Copyright (c) 2000 Board of Trustees of the University of Arkansas
University of Arkansas at Little Rock Law Review
ESSAY: Battered-Child Syndrome: Is It a Paradigm for a Child of Embattled Divorce?
22 U. Ark. Little Rock L. Rev. 335
H. Patrick Stern, M.D. *, Michael W. Mellon, Ph.D. **, Beth O. Butler, L.C.S.W., Suzanne E. Stroh, R.N.P., Nicholas Long, Ph.D. and Jerry G. Jones, M.D.
The concept of the battered-child syndrome resulted from an evolution of scholarly work exploring unexplained physical injuries of children. 1 The first paper relating fractures of long bones to subdural hematomas in children was published by Caffey in 1946. 2 In 1953, Silverman published a paper on intentional infliction of injuries to children. 3 In 1955, Wooley and Evans blasted the medical profession for not accepting that injuries were being committed willfully to children. 4 Kempe published his research on child abuse during the 1950s. 5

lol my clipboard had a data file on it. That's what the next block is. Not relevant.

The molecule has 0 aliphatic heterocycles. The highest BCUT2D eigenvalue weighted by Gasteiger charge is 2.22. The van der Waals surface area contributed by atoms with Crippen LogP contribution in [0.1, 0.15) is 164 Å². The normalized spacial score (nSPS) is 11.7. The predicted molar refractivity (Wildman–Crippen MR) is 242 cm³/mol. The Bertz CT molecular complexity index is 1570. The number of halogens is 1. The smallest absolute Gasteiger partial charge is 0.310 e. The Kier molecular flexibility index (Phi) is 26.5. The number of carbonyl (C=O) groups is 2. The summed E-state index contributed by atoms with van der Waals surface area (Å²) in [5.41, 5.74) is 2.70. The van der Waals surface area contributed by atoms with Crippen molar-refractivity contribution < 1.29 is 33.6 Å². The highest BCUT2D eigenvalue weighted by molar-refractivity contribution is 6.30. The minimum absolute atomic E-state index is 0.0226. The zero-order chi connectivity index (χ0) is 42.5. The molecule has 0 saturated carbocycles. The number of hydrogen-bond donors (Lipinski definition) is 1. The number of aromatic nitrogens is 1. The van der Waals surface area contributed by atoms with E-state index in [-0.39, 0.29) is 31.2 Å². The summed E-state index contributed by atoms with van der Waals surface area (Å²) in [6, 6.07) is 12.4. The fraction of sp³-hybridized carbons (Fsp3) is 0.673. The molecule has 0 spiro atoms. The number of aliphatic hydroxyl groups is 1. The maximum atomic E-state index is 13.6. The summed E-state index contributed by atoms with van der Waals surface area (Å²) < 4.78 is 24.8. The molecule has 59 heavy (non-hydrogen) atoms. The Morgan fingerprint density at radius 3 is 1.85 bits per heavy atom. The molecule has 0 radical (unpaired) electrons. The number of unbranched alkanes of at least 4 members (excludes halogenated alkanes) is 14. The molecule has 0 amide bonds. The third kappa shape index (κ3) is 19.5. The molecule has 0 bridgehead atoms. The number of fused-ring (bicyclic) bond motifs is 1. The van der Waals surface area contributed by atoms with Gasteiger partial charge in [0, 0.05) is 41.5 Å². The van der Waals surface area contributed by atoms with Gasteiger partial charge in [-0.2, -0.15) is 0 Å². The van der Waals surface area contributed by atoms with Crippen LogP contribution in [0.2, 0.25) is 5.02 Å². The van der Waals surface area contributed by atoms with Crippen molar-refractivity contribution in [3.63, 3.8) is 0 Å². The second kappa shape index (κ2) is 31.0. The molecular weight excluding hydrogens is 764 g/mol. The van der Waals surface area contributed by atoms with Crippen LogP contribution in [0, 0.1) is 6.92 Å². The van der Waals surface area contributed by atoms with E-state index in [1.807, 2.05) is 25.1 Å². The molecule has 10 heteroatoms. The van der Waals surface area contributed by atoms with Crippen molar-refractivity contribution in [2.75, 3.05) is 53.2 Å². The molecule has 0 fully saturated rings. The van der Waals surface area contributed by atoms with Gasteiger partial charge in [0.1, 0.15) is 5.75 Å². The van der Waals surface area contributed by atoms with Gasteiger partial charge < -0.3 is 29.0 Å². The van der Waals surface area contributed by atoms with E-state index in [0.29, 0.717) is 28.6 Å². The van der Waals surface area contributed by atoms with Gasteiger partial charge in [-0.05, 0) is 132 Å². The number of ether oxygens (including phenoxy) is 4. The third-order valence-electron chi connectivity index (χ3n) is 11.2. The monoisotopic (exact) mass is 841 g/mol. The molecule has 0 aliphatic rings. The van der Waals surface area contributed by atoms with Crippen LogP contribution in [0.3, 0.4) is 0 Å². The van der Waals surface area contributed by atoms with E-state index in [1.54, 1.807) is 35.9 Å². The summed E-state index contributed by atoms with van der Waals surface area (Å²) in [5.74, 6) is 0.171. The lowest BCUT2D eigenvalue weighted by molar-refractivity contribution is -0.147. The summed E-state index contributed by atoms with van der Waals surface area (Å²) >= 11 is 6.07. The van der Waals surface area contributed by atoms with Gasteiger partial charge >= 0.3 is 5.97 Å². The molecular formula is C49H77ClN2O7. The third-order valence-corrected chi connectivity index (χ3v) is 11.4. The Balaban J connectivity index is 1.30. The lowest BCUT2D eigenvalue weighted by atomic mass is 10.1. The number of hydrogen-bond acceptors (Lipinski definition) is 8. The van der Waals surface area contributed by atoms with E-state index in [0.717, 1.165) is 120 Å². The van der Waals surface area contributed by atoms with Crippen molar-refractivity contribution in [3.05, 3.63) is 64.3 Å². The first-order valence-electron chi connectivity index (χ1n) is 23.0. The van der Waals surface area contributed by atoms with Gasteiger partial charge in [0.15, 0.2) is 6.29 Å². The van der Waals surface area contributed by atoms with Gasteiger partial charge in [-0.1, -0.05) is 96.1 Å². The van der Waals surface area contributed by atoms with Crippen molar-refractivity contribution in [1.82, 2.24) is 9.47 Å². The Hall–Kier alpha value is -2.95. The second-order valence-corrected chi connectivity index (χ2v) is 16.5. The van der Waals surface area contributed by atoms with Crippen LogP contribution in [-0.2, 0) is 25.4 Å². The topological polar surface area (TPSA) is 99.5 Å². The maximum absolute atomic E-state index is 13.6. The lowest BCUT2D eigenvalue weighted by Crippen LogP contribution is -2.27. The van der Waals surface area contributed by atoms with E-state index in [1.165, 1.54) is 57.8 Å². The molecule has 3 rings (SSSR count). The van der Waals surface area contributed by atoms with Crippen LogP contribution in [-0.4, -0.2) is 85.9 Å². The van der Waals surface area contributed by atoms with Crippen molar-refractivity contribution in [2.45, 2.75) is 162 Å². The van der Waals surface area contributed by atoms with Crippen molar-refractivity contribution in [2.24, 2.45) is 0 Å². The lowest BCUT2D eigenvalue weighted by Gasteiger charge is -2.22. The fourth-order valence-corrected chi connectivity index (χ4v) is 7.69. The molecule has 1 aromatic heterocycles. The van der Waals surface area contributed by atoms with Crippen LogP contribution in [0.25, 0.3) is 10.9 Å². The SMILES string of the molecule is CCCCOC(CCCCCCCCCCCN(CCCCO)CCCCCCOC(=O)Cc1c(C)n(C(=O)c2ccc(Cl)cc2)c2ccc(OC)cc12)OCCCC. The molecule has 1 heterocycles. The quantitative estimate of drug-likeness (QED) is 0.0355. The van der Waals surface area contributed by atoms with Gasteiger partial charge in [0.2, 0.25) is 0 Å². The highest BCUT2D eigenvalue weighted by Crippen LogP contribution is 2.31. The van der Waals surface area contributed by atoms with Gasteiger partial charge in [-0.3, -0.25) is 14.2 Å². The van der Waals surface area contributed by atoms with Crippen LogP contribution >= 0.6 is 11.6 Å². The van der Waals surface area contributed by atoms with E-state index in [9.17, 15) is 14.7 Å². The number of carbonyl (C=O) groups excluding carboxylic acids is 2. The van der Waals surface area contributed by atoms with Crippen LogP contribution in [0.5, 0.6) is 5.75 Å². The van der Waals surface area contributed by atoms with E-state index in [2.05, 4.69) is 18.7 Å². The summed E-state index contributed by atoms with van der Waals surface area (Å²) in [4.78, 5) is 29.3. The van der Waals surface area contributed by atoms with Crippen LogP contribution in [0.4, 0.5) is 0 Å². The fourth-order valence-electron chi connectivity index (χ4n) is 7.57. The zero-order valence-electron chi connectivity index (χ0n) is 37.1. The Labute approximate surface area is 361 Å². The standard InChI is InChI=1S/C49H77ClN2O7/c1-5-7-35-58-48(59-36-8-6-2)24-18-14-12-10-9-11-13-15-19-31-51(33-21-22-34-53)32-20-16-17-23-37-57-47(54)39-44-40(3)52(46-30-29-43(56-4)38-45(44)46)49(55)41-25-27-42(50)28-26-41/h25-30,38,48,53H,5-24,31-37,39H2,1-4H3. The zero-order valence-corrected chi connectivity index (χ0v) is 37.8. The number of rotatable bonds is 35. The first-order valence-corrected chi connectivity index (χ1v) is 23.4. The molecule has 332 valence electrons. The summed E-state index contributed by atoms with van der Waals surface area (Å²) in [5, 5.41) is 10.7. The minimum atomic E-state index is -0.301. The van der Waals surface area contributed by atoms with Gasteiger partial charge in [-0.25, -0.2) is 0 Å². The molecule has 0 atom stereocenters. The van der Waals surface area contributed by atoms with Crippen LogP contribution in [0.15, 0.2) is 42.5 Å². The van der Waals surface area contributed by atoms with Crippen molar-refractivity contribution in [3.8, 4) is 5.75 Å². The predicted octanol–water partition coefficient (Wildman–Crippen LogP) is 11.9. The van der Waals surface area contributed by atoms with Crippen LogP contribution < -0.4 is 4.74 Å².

A classic 1962 article reframed society’s concept of physical abuse of children. 6 The authors cautioned “there is reluctance on the part of many physicians to accept the radiologic signs as indications of repetitive trauma and possible abuse.” 7 Fortunately, Kempe and others’ work in identifying the battered-child syndrome led to a tremendous increase in professional recognition and treatment of the physical abuse of children.
This article will review the impact of divorce on children, especially in high conflict families, and present some key historical developments leading to the present management of child abuse. Using the battered-child syndrome as a paradigm, clinical criteria which raise the suspicion of psychological abuse will be proposed for a child of embattled divorce. The potential for improvement of the care of children experiencing high conflict divorce and drawing attention to the concept of psychological abuse of children will be discussed.